Castlevania, Child of Light, Cinema, Crash Bandicoot, E3, Film, Game Review, Klonoa, Metroid, Metroidvania, Microsoft, Moon Studios, Ori and the Blind Forest, PC, Pixar, Platformer, Playstation 4, PS4, Rayman, RPG, Shadow of Mordor, Sonic The Hedgehog, Sony, Up, Valiant Hearts, Xbox 360, Xbox One
I’ve been looking forward to playing “Ori and the Blind Forest” since E3 last year. The first trailer for this magnificent puzzle platformer was absolutely stunning, as we were given a taste of the fantastic art style and beautiful story, it was mesmerising and it was probably my favourite reveal from the show.
“Ori” is a 2D Metroidvania style game (that’s a game which utilises the mechanics of “Castlevania” and “Metroid” for the uninitiated out there) with light RPG elements, it is the first game to be released by Moon Studios and it was published by Microsoft for Xbox One and PC. The game tells the story of the titular character, a forest spirit left to fend for itself following a tragic series of events. Over the course of eight to ten hours you attempt to restore balance to the world that Ori calls home, and you also must evade the clutches of Kuro, a menacing owl who is as frightening as he is large.
“Ori and the Blind Forest” follows wonderful independent games such as “Valiant Hearts” and “Child of Light” by telling a heart wrenching story without the need for excessive amounts of dialogue, it focuses instead on packing an emotive punch through its distinctive and frankly amazing art style. The game’s visual impact is incredible! Ori’s light shines in the midst of a dying and vicious world, he majestically soars through the scenery, his bright frame flashing over a colour palette of dark blue and black, illuminating the dying and sorrowful world with every attack you perform.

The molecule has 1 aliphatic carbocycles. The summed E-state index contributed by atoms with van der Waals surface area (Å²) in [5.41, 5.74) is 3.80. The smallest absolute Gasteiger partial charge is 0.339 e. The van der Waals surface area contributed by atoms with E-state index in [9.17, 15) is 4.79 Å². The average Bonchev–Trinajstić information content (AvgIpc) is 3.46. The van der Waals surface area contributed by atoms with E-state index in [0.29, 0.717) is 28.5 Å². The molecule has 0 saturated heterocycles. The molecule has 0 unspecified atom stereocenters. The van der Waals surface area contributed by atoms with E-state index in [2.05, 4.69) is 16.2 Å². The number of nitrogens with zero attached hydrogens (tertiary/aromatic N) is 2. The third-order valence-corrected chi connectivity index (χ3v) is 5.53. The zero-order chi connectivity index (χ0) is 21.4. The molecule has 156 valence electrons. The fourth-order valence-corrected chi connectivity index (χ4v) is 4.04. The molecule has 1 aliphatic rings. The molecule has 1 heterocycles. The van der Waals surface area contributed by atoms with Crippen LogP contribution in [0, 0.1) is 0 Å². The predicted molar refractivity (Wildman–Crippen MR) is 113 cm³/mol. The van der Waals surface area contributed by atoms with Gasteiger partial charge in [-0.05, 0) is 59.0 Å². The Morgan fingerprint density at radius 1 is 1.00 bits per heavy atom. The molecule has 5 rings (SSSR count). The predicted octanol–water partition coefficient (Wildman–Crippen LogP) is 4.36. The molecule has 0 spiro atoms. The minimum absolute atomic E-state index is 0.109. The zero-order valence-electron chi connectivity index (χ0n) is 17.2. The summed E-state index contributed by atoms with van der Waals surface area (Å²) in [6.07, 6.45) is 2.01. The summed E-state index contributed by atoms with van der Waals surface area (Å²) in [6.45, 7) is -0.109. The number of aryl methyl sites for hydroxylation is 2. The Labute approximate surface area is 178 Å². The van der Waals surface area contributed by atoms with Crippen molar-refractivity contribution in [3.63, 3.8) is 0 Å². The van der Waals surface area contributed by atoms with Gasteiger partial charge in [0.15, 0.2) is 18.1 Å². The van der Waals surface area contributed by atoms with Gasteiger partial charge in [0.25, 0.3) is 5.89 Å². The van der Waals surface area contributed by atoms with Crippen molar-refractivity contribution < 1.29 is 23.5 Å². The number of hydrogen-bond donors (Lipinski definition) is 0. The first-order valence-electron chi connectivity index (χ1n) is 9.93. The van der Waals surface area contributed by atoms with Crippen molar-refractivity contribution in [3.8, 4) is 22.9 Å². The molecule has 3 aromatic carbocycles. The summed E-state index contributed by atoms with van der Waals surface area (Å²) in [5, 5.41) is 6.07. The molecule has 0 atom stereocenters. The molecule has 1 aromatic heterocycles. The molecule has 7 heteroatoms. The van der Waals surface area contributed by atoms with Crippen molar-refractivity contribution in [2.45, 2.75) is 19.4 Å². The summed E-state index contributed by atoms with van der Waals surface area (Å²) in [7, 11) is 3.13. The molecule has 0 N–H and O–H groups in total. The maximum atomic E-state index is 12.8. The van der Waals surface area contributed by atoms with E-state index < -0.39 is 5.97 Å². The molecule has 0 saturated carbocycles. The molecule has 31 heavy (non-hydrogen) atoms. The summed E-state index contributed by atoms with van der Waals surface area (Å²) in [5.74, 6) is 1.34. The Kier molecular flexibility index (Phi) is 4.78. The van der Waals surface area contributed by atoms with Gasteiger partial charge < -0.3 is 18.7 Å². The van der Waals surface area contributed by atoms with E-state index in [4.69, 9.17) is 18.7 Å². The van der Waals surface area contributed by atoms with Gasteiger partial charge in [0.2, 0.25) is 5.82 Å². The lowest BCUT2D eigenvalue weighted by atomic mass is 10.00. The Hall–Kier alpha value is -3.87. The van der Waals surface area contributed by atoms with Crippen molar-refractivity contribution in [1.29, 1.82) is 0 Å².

Each section of the forest is layered and striking, with a level of detail that most games can only dream of. The wind blows behind Ori as you make your way through each section; as it does the oil painting like environments respond subtly, rippling in the breeze, giving the world a real sense of life. This never takes your attention away from Ori because the focus isn’t to get the player to stop and appreciate the world; the gameplay is good enough to keep the player interested on its own. The art feels like the developer’s love letter to attention to detail rather than a feature to compensate for uninteresting mechanics.
The game begins by introducing its characters and the story in all of ten minutes, tugging at the heart strings and immediately getting the player invested in the tale that they’re about to play through. This cinematic opening reminded me of the soul-destroying beginning to Pixar’s “Up”, demonstrating the love that characters feel for one another and then shattering that affection just as life inevitably does. This stark realism makes the game feel more like a puzzle game for adults than a child’s platformer, with themes of loss and tragedy constantly being reaffirmed.
The platforming nature of this game kept me constantly invested in Ori and his story, because I wasn’t simply watching cut scenes in order to consume the narrative, I was playing along as the loveable forest spirit, keeping him alive and sharing in his struggles as I attempted to traverse the treacherous landscape. The mechanics are familiar, as you jump, double jump and triple jump in order to make your way past spiders, thorns and other creatures which thrive on the darkness in the Blind Forest. Movements are accurate and leave you satisfied that each death is your fault and not the result of poor execution on the part of the developers, which is extremely important a game like this because its punishing difficulty means that you will die many times, and repetition is required in order to achieve perfection due to a save system that doesn’t utilise an auto save mechanic.